Interestingly enough, the villainous Seth and his supporter, the chief god Pre-Harakhte, use disruptive tactics often associated with men in other cultures - yelling, demonstrations of anger, threats, oppressive silence and so on - whereas the female characters tend not to use them - and on the rare occasions that they do, they are ignored or belittled. For instance, when Isis, exasperated by the court's continual shilly-shallying, suggests taking the case elsewhere, the other gods ask her why she is angry and fob her off with vague promises that everything will be all right. Similarly, when the goddess Neith threatens to bring the heavens crashing down if the gods do not follow her advice, the gods do not do as she says.
It is important to note, however, that by attributing this intimidating behaviour to negative characters, the author communicates his disapproval of it. Gods such as Thoth, the patron of wisdom and justice, are never shown behaving in this way, in keeping with the well-established tradition in Egyptian wisdom texts of injunctions to avoid this type of behaviour.
This research (no. 797/98) was supported by the Israel Science Foundation. Many thanks to Yifat Peleg for her useful comments on a draft version of this text and to Adi Kenan for making the illustrations.
Ariel, Mira and Giora, Rachel 1998. A self versus other point of view in language: redefining femininity and masculinity. International Journal of the Sociology of Language 129: 59-86.
Cameron, Deborah 1992. 'Not gender difference but the difference gender makes' - explanation in research on sex and language. International Journal of the Sociology of Language 94: 13-26.
Fischman, Pamela M. 1983. Interaction: the work women do. In: B. Thorne, C. Kramarae and N. Henley (eds.), Language, Gender and Society, Boston.
Goldwasser, Orly 1999. 'Low' and 'High' Dialects in Ramesside Egyptian. In: S. Grunert and I. Hafemann (eds.), Textcorpus und W?rterbuch. Leiden/Boston/Cologne: 321-326.
Holmes, Janet 1993. New Zealand women are good to talk to: an analysis of politeness strategies in interaction. Language in Society 20:91-117.
Lesko, Barbara S. 1986. True Art in Ancient Egypt. In: L.H. Lesko (ed.), Egyptological Studies in Honor of Richard A. Parker. Hanover, N.H.: 85-97.
Lesko, Barbara S. 1997. The Rhetoric of Women in Pharaonic Egypt. In: M. M. Wertheimer (ed.), Listening to Their Voices: The Rhetorical Activities of Historical Women. Columbia: 89-111.
Lesko, Barbara S. 1999. "Listening" to the Ancient Egyptian Woman: Letters, Testimonials and other Expressions of Self. In: E. Teeter and J. A. Larson (eds.). Gold of Praise: Studies on Ancient Egypt in Honor of Edward F. Wente. (SAOC 58). Chicago: 247-254.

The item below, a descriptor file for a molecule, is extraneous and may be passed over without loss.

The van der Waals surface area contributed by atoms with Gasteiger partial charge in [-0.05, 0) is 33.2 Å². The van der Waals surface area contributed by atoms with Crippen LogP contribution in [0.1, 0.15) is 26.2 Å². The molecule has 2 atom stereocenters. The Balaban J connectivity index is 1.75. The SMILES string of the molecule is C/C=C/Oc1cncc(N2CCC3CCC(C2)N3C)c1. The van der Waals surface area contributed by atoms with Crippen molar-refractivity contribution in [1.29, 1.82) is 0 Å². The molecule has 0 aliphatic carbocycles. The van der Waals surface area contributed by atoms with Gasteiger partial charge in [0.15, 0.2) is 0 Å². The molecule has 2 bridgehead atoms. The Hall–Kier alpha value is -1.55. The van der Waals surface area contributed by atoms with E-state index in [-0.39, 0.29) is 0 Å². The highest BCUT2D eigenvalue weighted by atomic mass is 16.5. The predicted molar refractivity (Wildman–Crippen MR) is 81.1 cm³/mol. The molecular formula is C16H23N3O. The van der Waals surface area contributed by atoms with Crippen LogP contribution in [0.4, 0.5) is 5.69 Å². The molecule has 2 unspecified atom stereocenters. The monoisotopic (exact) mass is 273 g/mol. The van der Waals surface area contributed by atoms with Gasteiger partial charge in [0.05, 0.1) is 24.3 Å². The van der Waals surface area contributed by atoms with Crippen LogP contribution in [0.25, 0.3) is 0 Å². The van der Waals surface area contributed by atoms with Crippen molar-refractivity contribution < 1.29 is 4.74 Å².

L?ddeckens, Erich 1943. Untersuchungen ?ber religi?sen Gehalt, Sprache und Form der ?gyptischen Totenklagen. MDAIK 11.
Meskell, Lynn 1996. The Somatization of Archaeology: Institutions, Discourses, Corporeality. Norwegian Archaeological Review 29/110: 1-16.
Meskell, Lynn1998. An archaeology of social relations in an Egyptian village. Journal of Archaeological Method and Theory 5: 209-43.
Meskell, Lynn 1999. Archaeologies of Social Life: Age, Sex, Class et cetera in Ancient Egypt. London.
Robins, Gay 1989. Some Images of Women in New Kingdom Art and Literature. In: Barbara S. Lesko (ed.), Women's Earliest Records from Ancient Egypt and Western Asia. (Brown Judaic Studies, 166). Atlanta, Georgia: 105-116.
Robins, Gay1993. Women in Ancient Egypt. London.
Sweeney, Deborah 1993. Women's Correspondence from Deir el-Medineh. VI Congresso Internazionale di Egittologia: Atti, II. Turin: 523-529.
Sweeney, Deborah 1998. Women and Language in the Ramesside Period, or, Why Women Don't Say Please. In: C. J. Eyre (ed.), Proceedings of the Seventh International Congress of Egyptologists, Cambridge, 3-9 September 1995 (Orientalia Lovaniensia Analecta, 82). Leuven: 1109-1117.
Other web-sites with information about women and gender in Ancient Egypt
* Diotima - Materials for the Study of Women and Gender in the Ancient World
* Course Bibliography by Janet H. Johnson of the Oriental Institute in Chicago
* Bibliographies of acquisitions of the Oriental Institute discussing women and gender in Ancient Egypt, compiled by Terry Wilfong
* Lecture by William A. Ward: "The Egyptian Economy and Non-royal Women: Their Status in Public Life."
and translations of documents accompanying the lecture:
* Online version of the exhibition "Women and Gender in Ancient Egypt" mounted at the Kelsey Museum in 1997, curated by Terry G.Wilfong
* Exhibition "Reflections of Women in Ancient Egypt," by the Egypt Centre Museum of Egyptian Antiquities in Swansea, compiled by C.A. Graves-Brown
* Academic discussion group about women in the ancient Mediterranean world, including Egypt
Home pages of scholars who have written on women and gender in Ancient Egypt